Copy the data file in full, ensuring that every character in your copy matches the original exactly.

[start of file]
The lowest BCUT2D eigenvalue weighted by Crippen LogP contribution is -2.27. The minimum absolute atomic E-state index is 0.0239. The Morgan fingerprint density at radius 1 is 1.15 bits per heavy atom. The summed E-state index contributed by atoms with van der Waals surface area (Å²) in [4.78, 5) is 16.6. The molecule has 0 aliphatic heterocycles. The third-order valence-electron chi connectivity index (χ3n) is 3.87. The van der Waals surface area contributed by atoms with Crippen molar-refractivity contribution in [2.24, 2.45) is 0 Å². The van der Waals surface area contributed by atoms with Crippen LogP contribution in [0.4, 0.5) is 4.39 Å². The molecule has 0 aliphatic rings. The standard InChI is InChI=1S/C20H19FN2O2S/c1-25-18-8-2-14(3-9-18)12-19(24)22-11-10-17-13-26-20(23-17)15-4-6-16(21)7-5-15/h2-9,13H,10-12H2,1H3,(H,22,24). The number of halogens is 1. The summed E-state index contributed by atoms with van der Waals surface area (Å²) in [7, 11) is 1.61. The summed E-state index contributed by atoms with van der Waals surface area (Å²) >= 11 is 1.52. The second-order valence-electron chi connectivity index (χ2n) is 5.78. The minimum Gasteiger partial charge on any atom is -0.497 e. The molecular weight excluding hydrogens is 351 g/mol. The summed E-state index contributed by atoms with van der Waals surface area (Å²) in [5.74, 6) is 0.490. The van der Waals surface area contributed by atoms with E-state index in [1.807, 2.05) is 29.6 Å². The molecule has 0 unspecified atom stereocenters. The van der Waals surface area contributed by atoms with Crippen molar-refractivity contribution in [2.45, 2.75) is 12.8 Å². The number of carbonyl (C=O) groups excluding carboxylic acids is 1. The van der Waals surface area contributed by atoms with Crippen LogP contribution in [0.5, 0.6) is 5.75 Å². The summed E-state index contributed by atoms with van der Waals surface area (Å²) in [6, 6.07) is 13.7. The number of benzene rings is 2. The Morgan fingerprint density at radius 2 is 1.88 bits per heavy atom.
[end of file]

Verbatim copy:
The lowest BCUT2D eigenvalue weighted by Crippen LogP contribution is -2.27. The minimum absolute atomic E-state index is 0.0239. The Morgan fingerprint density at radius 1 is 1.15 bits per heavy atom. The summed E-state index contributed by atoms with van der Waals surface area (Å²) in [4.78, 5) is 16.6. The molecule has 0 aliphatic heterocycles. The third-order valence-electron chi connectivity index (χ3n) is 3.87. The van der Waals surface area contributed by atoms with Crippen molar-refractivity contribution in [2.24, 2.45) is 0 Å². The van der Waals surface area contributed by atoms with Crippen LogP contribution in [0.4, 0.5) is 4.39 Å². The molecule has 0 aliphatic rings. The standard InChI is InChI=1S/C20H19FN2O2S/c1-25-18-8-2-14(3-9-18)12-19(24)22-11-10-17-13-26-20(23-17)15-4-6-16(21)7-5-15/h2-9,13H,10-12H2,1H3,(H,22,24). The number of halogens is 1. The summed E-state index contributed by atoms with van der Waals surface area (Å²) in [7, 11) is 1.61. The summed E-state index contributed by atoms with van der Waals surface area (Å²) >= 11 is 1.52. The second-order valence-electron chi connectivity index (χ2n) is 5.78. The minimum Gasteiger partial charge on any atom is -0.497 e. The molecular weight excluding hydrogens is 351 g/mol. The summed E-state index contributed by atoms with van der Waals surface area (Å²) in [5.74, 6) is 0.490. The van der Waals surface area contributed by atoms with E-state index in [1.807, 2.05) is 29.6 Å². The molecule has 0 unspecified atom stereocenters. The van der Waals surface area contributed by atoms with Crippen molar-refractivity contribution in [2.45, 2.75) is 12.8 Å². The number of carbonyl (C=O) groups excluding carboxylic acids is 1. The van der Waals surface area contributed by atoms with Crippen LogP contribution in [0.5, 0.6) is 5.75 Å². The summed E-state index contributed by atoms with van der Waals surface area (Å²) in [6, 6.07) is 13.7. The number of benzene rings is 2. The Morgan fingerprint density at radius 2 is 1.88 bits per heavy atom.